We propose to investigate the relationship between learning and the physiological effects of emotions. Learning almost always results during emotional experience (Capatides, 1989; Stein & Levine, 1989; Stein & Hernandez, 2007). Furthermore, there is a long history of research showing that emotions often have major effects on cognitive activity (Basowitz et al., 1955; Child & Waterhouse, 1953; Lazarus, 1966; Lazarus et al., 1952; Sarason, 1972; Sarason, Mandler, & Craighill, 1952). In addition, a large and persuasive body of research indicates that physiological signals related to skin and cardiac activity are the signs of specific internal states connected to cognition and emotion (Ekman et al., 1983; Lang et al., 1993; Lang, 1995; Healey and Picard, 2005; Greco et al., 2012; Valenza et al., 2014). We will expose participants to an emotion eliciting stimulus, during the learning processes, while simultaneously measure their physiological reactions using biosignal platforms. We will try to find correlations between learning task results and these physiological measures of emotional state.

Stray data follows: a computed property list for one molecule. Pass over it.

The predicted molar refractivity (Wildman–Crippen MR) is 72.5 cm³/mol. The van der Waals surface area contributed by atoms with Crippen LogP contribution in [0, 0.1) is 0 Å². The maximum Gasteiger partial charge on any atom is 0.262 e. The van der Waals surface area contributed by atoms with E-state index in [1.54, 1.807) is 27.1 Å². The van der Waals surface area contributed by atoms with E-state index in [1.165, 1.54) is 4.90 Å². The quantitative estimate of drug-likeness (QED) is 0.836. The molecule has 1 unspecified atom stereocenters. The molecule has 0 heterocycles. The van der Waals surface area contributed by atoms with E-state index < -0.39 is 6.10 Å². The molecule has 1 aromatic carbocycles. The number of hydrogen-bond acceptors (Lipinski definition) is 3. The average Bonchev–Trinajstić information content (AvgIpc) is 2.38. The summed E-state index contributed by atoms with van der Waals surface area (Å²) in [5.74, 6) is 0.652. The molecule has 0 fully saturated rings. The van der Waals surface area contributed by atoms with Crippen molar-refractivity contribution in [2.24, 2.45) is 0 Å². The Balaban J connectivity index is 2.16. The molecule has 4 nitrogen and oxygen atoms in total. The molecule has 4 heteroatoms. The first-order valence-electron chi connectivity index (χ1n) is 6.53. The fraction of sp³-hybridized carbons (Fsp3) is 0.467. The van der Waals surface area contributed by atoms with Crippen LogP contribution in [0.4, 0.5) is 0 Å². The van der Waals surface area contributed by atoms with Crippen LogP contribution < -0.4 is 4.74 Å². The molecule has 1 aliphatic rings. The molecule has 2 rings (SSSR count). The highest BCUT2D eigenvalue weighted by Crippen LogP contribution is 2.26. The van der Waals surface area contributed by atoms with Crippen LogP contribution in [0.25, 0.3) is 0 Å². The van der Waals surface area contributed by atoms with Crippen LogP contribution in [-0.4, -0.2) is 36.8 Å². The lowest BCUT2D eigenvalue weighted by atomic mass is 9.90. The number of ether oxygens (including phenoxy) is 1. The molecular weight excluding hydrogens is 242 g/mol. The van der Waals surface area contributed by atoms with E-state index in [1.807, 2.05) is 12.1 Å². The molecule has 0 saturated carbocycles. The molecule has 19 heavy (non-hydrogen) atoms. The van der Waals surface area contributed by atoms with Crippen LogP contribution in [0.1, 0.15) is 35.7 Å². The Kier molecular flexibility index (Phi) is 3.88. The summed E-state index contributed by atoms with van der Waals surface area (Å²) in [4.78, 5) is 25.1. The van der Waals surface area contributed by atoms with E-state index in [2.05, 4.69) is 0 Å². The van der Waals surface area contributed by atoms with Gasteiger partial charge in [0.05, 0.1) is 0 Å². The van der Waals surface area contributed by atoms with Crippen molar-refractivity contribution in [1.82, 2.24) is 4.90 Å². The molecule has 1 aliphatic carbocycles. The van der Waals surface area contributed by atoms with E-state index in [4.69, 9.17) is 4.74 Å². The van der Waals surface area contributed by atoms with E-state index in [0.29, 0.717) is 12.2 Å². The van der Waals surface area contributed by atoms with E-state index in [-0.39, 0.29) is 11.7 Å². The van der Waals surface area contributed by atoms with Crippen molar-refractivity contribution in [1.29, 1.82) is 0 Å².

The study case will be in the context of TELMI project. The main aim of the TELMI project is to study how we learn musical instruments, taking the violin as a case study, from a pedagogical and scientific perspective. TELMI project touches on all learning domains, especially psychomotor domain, the cognitive domain and the affective domain in which physiological effects of emotions can be investigated. Understanding the learning cases where self-expression is limited, and emotional states are less able to be regulated, psycho-physiological measurements will play an important role for tracking emotional state and quality of learning. Understanding how we learn music from a psycho-physiological perspective and creating new assistive, multimodal, interactive, and social-aware systems to complement traditional teaching can give us insight into the origins of knowledge and the fundamental principles of learning.